Sharp setback this month copper prices have weighed on exchange-traded products in the metal industry, as well as tracking stock fund material and Chile.

The iPath Dow Jones-UBS Copper Subindex Total Return ETN (JJC 56.12, +0.50, +0.90%) lost about 6% last week and traded below $55 a share, down from its recent high of $61.69. The exchange-traded note has a market capitalization of about $264 million and is designed to reflect the performance of copper-futures prices.

The red metal’s slump is a worrying sign for stock bulls and the global recovery because copper is seen as a leading economic indicator.

“There is an old saying that every stock bull market has a copper top,” Stock Trader’s Almanac said in a note last week.

“While not entirely true, as a key industrial material and benchmark of economic growth, copper tops have coincided with stock bull market tops on enough occasions to warrant concern,” the report added.

PowerShares DB Base Metals Fund (DBB 23.92, +0.07, +0.29%) has also been under pressure this month although copper is the biggest loser among the base metals.

Copper is set to absorb its biggest decline since June 2010 “on high energy prices and concerns of a slowdown in China,” Dahlman Rose & Co. said in a March 11 market update.

A separate report last week showed copper imports by China plunged 35% in February to the lowest level in more than two years.

Not surprisingly, ETFs that invest in copper miners such as First Trust ISE Global Copper Index Fund (CU 40.15, +0.74, +1.88%) and Global X Copper Miners ETF (COPX 18.02, +0.34, +1.92%) have lost ground.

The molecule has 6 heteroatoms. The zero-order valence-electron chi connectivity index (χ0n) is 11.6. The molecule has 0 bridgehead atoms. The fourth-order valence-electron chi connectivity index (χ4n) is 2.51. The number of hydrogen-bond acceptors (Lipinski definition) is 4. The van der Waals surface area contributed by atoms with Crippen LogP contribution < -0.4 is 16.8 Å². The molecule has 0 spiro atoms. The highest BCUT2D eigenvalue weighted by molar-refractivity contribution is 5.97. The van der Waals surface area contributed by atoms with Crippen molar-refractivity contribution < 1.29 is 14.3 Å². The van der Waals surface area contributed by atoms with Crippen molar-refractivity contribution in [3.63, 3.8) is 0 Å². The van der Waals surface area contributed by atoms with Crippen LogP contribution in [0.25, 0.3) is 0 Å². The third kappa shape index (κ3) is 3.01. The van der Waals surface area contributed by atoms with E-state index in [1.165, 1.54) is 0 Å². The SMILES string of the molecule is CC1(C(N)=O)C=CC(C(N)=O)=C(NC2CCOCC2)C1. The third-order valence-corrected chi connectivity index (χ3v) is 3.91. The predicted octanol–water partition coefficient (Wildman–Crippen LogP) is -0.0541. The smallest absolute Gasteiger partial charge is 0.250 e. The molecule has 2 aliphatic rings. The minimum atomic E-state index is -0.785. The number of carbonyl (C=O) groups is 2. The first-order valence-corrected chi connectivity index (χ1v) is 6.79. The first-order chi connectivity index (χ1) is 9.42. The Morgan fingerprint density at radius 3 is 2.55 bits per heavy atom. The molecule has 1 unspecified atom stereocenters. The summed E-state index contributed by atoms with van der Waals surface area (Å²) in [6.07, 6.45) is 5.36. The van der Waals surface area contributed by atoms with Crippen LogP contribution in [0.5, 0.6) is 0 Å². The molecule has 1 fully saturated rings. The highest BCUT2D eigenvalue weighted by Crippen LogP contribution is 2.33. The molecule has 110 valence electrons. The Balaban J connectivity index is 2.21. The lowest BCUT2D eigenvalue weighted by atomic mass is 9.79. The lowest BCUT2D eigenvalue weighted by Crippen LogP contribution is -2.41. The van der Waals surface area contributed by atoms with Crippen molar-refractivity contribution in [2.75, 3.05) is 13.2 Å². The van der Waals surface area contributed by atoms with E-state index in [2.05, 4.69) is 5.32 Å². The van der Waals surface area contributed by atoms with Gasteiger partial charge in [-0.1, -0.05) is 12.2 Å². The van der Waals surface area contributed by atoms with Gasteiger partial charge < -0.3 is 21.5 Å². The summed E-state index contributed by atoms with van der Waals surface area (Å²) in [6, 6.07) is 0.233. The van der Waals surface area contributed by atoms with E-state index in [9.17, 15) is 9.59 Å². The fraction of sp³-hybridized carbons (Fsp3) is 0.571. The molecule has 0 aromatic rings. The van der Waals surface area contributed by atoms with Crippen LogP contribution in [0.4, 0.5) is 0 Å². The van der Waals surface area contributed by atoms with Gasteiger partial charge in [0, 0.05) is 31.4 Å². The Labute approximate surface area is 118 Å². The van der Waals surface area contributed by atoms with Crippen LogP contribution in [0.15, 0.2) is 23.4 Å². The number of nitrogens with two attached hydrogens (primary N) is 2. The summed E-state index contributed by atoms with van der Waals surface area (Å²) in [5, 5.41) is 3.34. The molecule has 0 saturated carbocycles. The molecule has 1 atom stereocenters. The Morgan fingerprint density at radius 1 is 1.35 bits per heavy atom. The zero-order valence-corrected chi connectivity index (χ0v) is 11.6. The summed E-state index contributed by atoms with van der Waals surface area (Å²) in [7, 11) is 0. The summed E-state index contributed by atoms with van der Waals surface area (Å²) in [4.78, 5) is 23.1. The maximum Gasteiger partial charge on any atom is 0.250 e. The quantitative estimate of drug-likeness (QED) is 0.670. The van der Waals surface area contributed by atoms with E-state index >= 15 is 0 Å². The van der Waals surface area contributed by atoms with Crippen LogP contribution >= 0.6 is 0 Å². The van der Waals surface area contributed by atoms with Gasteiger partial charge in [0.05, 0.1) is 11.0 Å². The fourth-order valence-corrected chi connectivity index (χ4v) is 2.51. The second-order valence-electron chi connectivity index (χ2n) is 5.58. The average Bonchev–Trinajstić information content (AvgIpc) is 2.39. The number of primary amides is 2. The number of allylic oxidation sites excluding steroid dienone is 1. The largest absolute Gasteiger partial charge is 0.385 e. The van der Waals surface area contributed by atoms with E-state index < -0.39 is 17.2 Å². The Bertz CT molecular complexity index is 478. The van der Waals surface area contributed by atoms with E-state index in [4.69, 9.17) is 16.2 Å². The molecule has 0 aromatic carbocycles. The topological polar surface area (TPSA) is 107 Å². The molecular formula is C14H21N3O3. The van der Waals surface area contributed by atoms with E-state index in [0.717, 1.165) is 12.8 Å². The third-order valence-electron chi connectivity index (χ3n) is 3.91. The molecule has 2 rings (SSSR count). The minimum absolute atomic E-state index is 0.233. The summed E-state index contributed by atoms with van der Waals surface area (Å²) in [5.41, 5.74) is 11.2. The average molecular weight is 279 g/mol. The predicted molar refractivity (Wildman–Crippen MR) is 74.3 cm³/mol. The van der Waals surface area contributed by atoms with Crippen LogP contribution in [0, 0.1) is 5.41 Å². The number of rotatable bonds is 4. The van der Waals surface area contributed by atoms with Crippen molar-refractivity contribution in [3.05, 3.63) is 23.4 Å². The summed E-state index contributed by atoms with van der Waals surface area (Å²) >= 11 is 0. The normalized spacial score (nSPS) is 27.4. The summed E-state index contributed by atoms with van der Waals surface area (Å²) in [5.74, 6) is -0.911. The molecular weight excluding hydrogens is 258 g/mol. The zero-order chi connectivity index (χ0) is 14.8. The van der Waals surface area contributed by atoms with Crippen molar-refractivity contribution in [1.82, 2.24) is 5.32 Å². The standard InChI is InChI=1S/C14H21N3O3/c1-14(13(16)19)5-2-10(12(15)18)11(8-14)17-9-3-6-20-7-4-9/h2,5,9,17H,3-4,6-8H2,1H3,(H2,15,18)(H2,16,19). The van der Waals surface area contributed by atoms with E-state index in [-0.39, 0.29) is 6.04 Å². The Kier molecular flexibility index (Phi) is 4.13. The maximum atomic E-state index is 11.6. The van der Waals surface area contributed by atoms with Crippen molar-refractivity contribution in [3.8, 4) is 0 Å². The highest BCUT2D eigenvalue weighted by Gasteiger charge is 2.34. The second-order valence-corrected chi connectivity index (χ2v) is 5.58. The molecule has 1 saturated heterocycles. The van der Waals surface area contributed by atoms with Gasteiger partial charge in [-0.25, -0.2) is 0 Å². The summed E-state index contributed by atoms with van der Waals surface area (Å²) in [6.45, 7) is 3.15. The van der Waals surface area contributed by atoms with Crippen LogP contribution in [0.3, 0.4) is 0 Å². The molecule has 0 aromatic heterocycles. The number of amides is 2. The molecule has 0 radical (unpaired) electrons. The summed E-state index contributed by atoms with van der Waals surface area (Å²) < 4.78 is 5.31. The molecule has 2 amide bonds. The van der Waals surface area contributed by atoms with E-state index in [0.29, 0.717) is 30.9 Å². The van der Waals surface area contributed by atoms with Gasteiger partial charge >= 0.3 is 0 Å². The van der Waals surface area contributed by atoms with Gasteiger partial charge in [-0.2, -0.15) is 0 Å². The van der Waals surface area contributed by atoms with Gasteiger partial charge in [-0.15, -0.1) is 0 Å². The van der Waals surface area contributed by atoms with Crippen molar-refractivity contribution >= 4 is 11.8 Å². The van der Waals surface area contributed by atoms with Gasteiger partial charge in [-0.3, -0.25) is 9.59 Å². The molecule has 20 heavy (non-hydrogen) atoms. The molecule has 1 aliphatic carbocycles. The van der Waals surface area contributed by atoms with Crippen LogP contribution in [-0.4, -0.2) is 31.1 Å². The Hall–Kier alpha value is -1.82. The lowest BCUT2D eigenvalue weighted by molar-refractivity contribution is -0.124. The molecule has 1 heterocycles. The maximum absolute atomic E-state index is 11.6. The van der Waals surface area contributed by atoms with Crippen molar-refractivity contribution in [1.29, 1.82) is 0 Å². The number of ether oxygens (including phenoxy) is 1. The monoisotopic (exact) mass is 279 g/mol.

The weakness in copper prices has also spilled over into exchange-traded funds that target materials stocks.

The largest sector ETF for the group by assets is Materials Select Sector SPDR Fund (XLB 37.91, +0.56, +1.49%) with $2.5 billion in assets. The fund lost roughly 3% last week and is the only ETF among the 10 Select Sector SPDRs that is in negative territory for 2011.

The materials ETF’s tracking index is comprised of companies from subsectors including chemicals, construction materials, containers and packaging, metals and mining, and paper and forest products.

Falling copper prices have hurt some of the fund’s top positions. For example, copper-mining giant Freeport-McMoRan Copper & Gold Inc. (FCX 49.48, +1.69, +3.54%) is the second-largest holding at 10.8% of assets, while Newmont Mining Corp. (NEM 52.12, +0.78, +1.52%) accounts for 6.1% of the portfolio. Both stocks are off more than 10% so far this year.

Other materials ETFs include iShares Dow Jones U.S. Basic Materials Sector Index Fund (IYM 76.50, +1.10, +1.46%) , Vanguard Materials ETF (VAW 82.09, +1.04, +1.29%) and First Trust Materials AlphaDEX Fund (FXZ 24.01, +0.34, +1.44%) .

Sagging copper prices have also pulled down iShares MSCI Chile Investable Market Index Fund (ECH 67.31, +0.08, +0.12%) , which has been a top performer among emerging-markets ETFs the past two years. Chile is the world’s largest copper exporter.

The Chilean ETF has dropped about 16% so far this year to fall below its 200-day moving average, a closely watched technical indictor.


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